USB Makers recently conducted an independent study that suggests most people are worried about their personal or financial data being hacked, 65% in fact, and yet 78% are not worried about there being a data breach within their business. So, is that because we are in less control of our personal data and more confident in the various encryption controls in place to avoid a breach of data at our place of work – especially since the introduction of GDPR in May 2018?

The introduction of GDPR

It’s been just over a year since GDPR (General Data Protection Regulation) came into effect in the UK. Since it was launched, the ICO has recorded a rise in data protection complaints, which goes to show how important people take their data management and any potential abuse of it.

On the run up to the introduction of GDPR, many large companies hired consultants and specialised organisations to help them become compliant, spending almost £1 billion in the process. However, according to the independent study conducted by USBMakers.com, only 42.5% of respondents audited their data processes on the run up to GDPR. Even with the risk of huge fines, that’s a significant percentage of businesses that simply did nothing.  Even if businesses were confident their processes were already stringent enough, they should still have reviewed their processes and communicated with clients about how data is managed within their organisation.

What’s more, only 16.8% of survey respondents appointed a data protection officer, even though appointing a DPO is mandatory as they are held accountable for data management within their respective organisations and are required to report any data breaches that occur. Since data is a business’ most valuable asset, the least they could do is protect it and ensure someone is held accountable for managing it correctly.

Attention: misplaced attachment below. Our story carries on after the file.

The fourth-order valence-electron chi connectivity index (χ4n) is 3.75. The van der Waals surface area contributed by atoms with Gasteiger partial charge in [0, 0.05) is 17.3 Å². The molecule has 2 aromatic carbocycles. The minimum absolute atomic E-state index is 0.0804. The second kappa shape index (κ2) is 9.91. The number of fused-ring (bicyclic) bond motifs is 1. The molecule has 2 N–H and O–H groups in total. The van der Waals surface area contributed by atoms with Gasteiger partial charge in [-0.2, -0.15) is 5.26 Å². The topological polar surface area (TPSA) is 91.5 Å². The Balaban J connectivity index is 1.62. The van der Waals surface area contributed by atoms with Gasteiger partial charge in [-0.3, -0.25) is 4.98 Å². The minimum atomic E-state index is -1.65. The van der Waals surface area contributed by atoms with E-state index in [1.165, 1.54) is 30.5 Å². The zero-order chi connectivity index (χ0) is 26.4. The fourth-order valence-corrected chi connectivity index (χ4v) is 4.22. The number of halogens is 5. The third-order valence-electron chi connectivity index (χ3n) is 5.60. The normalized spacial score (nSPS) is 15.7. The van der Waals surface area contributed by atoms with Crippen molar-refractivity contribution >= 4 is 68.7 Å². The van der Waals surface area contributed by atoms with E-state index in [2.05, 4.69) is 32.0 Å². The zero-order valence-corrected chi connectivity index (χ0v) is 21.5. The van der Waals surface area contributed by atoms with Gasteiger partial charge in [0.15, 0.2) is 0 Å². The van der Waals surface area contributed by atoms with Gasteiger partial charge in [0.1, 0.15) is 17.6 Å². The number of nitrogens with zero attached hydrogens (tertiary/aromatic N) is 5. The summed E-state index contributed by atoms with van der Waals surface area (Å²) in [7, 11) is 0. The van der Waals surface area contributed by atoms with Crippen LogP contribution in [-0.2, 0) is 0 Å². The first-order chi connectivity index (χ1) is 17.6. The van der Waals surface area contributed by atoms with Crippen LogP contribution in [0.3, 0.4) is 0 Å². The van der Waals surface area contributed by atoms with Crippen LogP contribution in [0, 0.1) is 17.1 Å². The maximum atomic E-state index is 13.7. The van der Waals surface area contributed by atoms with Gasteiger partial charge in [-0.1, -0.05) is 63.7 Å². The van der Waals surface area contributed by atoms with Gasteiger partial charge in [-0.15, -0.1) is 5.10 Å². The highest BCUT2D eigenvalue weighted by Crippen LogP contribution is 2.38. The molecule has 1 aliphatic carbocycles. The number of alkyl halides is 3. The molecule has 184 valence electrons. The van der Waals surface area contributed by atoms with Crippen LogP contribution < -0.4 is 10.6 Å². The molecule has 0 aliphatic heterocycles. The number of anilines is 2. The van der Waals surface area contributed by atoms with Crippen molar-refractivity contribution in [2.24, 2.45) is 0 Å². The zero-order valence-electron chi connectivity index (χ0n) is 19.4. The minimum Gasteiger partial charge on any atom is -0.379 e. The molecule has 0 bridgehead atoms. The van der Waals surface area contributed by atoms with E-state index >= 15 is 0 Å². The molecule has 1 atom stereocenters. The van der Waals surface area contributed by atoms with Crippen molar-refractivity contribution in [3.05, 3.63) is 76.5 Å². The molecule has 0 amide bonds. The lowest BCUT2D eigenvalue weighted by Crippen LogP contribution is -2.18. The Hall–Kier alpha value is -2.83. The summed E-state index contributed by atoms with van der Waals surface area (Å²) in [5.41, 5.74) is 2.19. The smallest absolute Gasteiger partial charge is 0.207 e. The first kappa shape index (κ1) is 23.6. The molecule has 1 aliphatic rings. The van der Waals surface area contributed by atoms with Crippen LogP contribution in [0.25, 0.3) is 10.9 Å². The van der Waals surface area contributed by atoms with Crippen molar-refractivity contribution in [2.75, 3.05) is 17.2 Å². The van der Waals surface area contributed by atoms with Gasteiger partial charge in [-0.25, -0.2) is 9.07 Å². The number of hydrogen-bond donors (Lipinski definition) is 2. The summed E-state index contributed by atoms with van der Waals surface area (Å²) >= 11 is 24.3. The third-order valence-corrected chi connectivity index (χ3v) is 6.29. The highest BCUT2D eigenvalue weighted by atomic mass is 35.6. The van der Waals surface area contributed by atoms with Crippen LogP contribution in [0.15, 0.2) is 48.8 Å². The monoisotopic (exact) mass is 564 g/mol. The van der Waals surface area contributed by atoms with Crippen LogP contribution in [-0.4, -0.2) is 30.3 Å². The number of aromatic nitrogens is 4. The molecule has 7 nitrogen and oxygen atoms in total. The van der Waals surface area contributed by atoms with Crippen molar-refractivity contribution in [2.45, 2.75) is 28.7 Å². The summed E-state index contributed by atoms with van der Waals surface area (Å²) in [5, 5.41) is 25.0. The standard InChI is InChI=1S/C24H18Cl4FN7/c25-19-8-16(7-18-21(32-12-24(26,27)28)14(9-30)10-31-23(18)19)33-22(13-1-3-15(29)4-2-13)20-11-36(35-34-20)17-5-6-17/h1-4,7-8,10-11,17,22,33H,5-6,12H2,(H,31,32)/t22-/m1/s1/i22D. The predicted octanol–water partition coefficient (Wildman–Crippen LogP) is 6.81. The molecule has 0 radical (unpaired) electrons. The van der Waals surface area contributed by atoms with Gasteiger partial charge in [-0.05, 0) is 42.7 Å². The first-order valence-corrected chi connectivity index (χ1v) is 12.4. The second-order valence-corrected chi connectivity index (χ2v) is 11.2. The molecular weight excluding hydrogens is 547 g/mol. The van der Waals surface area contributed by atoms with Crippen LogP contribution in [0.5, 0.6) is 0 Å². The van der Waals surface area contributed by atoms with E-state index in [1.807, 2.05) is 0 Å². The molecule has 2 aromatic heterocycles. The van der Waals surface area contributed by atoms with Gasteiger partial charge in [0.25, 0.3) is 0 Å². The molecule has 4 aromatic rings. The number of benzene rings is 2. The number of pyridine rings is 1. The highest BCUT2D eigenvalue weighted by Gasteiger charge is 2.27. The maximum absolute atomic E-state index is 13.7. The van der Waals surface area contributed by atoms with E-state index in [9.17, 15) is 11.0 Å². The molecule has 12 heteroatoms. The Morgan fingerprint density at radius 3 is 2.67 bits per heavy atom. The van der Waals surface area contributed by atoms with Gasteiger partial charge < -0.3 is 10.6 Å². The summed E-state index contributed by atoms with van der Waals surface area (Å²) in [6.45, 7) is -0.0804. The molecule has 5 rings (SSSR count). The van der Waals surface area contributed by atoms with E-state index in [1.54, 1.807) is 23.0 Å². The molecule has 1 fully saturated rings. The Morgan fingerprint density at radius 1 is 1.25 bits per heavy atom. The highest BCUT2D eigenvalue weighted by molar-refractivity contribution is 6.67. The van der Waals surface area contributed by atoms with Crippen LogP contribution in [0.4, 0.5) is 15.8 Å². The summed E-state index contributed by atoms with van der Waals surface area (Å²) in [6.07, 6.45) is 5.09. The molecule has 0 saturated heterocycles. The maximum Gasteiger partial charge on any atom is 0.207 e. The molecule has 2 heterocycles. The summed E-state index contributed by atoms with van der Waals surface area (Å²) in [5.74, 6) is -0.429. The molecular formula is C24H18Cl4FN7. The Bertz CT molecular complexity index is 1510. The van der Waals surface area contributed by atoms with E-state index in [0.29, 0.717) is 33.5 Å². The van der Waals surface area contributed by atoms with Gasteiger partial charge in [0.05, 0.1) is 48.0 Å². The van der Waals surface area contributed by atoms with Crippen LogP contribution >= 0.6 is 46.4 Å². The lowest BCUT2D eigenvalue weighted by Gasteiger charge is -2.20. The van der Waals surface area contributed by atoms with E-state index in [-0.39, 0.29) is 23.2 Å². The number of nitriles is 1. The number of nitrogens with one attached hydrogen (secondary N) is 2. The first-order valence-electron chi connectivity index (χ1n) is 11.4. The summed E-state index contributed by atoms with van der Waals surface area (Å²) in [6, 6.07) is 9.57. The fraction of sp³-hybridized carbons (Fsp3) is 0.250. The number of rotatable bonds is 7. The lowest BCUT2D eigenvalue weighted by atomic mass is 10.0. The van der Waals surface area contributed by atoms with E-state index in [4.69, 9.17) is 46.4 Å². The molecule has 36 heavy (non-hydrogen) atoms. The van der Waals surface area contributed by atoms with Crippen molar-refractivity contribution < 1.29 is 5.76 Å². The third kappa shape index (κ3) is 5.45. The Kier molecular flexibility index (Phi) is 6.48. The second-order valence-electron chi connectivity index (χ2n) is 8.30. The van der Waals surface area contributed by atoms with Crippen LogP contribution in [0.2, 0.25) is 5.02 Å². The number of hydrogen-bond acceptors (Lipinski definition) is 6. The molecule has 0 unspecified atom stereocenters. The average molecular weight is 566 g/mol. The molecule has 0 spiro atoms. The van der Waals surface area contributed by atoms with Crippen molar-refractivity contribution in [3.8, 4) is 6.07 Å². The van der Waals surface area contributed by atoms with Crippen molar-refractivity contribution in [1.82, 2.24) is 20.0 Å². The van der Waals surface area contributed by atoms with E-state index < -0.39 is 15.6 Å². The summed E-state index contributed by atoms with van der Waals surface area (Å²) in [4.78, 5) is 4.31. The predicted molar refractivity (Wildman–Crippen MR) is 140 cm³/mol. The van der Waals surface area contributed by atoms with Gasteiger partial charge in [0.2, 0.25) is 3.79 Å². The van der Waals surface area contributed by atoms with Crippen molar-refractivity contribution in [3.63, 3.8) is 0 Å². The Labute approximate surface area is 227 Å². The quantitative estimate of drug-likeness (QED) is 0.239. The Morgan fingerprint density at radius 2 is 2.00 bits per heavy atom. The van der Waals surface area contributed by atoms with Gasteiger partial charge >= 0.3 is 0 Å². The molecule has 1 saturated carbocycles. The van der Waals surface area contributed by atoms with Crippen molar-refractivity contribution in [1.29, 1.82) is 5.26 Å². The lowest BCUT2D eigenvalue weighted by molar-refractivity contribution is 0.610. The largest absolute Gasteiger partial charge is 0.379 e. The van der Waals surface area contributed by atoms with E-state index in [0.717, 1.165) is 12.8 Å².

How are businesses storing data?

Data storage is also still an issue, with only 28% of the USB Makers survey respondents currently using the cloud when cloud technologies are more secure than storing data on premise.

One of the biggest concerns people have surrounding cloud storage is loss of data rather than it being hacked. However, it is possible to use multiple systems to ensure your data is secure and backed up by using a sharing platform in unison with the cloud storage you opt for, which will track changes and store deleted data.

Further to this, 30.2% of survey respondents did not know whether they’d been hacked and are therefore open to potential risks. Since people are the greatest risk to data it’s more important than ever to ensure staff have a greater understanding of the rules and regulations of GDPR along with the associated risks to data.

The number of complaints and reports will only continue to rise as data protection agencies scale up their enquiries and have increased resources available to them. It’s for this reason that businesses should consider reviewing their compliance and security regularly, ensuring all staff, current and new are up to date with the latest news and information.